No sooner had Immigration and Customs Enforcement (ICE) announced the first case of a detainee testing positive for coronavirus than the Center began receiving calls and emails from media types asking if we agree that it now makes sense to release “vulnerable” detainees.
The answer was no before this latest development, and I have not reconsidered. But context is everything, and the unchanged position merits a fuller explanation.
When someone asks that question, the logical response should be to ask these two interrelated questions in return:
If he (or she) is asymptomatic, would it be responsible for ICE to set that person loose on an unsuspecting community and trust that he or she will thereafter engage in self-quarantine rather than roaming hither and yon to avoid recapture later, while infecting everyone who has the misfortune to be in his or her proximity?
If, on the other hand, he or she is ill, then where will ICE “release” him or her, except into supervised medical quarantine after being thrust upon an already overburdened local health system? Who will foot that bill? And is that really release, or just an exchange in the form of detention?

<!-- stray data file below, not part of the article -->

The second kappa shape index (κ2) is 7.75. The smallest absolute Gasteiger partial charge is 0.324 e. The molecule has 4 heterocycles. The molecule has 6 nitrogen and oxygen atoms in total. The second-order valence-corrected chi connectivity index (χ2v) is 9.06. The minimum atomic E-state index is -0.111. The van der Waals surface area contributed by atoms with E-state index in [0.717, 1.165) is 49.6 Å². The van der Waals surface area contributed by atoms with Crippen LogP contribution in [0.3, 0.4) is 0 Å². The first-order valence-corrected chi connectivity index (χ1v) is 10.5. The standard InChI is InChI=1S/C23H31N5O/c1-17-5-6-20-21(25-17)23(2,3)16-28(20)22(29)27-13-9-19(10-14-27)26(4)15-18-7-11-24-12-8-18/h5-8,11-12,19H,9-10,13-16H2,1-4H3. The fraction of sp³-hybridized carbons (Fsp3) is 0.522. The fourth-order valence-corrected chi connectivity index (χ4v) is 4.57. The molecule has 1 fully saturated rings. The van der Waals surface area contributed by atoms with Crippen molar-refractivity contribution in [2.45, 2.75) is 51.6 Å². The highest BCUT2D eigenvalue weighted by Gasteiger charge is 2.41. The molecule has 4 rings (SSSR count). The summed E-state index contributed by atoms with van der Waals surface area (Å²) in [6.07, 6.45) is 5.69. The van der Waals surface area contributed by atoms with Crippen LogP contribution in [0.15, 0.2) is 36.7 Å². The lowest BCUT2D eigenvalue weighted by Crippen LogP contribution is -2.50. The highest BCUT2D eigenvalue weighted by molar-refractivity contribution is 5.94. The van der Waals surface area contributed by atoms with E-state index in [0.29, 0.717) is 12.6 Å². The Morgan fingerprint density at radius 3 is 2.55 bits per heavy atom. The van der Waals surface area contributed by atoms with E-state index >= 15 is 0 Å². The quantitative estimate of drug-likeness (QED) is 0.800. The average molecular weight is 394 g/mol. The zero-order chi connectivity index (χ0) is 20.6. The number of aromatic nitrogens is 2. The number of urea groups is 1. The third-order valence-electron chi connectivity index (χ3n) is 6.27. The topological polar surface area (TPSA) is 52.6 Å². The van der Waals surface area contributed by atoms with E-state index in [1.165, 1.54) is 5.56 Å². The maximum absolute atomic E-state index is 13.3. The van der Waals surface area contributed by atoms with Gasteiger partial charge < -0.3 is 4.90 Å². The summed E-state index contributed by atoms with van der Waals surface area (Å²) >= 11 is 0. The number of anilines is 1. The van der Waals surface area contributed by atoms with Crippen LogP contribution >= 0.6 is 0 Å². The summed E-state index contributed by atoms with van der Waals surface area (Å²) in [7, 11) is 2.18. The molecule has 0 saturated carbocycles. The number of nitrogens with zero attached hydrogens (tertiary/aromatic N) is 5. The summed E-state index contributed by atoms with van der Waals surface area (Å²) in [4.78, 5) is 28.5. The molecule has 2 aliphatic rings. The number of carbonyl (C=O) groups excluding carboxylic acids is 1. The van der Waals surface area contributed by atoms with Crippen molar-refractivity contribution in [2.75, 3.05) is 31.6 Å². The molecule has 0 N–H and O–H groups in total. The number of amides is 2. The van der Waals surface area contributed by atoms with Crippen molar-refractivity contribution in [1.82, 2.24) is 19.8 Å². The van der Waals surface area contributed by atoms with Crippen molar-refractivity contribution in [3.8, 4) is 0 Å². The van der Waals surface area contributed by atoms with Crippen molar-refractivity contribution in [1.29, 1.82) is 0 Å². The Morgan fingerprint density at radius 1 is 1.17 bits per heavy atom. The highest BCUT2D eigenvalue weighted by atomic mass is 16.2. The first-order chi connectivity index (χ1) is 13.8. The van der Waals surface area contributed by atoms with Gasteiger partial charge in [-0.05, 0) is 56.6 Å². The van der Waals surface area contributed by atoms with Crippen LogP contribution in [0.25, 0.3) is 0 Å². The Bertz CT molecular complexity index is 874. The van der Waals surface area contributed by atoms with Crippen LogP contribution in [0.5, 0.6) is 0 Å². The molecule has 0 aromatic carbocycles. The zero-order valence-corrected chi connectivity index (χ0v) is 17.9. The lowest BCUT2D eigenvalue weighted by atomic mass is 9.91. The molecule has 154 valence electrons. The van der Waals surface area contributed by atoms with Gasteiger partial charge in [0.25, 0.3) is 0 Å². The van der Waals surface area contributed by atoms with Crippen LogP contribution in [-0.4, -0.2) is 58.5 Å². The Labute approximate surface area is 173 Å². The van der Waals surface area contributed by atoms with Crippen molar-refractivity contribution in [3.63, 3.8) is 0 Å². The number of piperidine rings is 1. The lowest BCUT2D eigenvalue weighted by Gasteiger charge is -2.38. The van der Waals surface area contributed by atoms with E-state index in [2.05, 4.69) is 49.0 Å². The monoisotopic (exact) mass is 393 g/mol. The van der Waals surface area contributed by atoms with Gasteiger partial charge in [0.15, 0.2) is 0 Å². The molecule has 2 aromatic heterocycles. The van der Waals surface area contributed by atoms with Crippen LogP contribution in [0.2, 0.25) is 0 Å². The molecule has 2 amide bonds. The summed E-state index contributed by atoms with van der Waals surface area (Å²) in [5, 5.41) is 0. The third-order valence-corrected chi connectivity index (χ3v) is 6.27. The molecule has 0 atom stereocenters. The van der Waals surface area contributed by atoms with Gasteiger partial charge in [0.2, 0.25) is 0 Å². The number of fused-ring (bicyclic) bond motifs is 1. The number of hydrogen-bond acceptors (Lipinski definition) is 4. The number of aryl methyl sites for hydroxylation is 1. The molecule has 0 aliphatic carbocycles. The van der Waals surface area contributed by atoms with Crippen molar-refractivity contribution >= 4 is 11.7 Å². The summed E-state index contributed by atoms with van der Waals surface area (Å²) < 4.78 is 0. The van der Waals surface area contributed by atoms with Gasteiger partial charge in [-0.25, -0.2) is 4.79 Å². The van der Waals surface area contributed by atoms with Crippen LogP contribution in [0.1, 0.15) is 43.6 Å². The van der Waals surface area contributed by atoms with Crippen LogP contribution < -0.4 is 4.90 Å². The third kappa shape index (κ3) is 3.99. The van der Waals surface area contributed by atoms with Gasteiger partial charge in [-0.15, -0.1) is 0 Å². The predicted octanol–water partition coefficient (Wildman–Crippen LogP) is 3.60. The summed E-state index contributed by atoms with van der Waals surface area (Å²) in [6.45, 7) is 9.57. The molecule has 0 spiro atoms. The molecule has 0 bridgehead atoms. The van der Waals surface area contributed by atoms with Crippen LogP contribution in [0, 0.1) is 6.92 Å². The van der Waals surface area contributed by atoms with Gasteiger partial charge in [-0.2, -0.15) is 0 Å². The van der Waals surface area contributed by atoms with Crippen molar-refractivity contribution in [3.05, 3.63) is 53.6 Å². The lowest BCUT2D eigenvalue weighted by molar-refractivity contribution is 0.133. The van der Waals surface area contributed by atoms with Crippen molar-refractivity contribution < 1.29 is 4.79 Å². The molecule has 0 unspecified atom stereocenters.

Many people don’t seem to realize that several ICE facilities have medical wings capable of handling such cases, as long as they aren’t overburdened — but isn’t that exactly what we’re experiencing on the outside as well? There has been a pretty frank acknowledgement at all levels that the country is confronting limited hospital supplies, medicines, and bed space, with some medical professionals and bioethicists going so far as to ominously suggest that doctors might get pushed into “who gets to live, who will be left to die untreated” scenarios (which may in fact be happening in stricken Italy).
So when asked which scenario — release or continued detention — is actually the more responsible one, the answer would not be different based on one new positive test result.
This content was originally published here.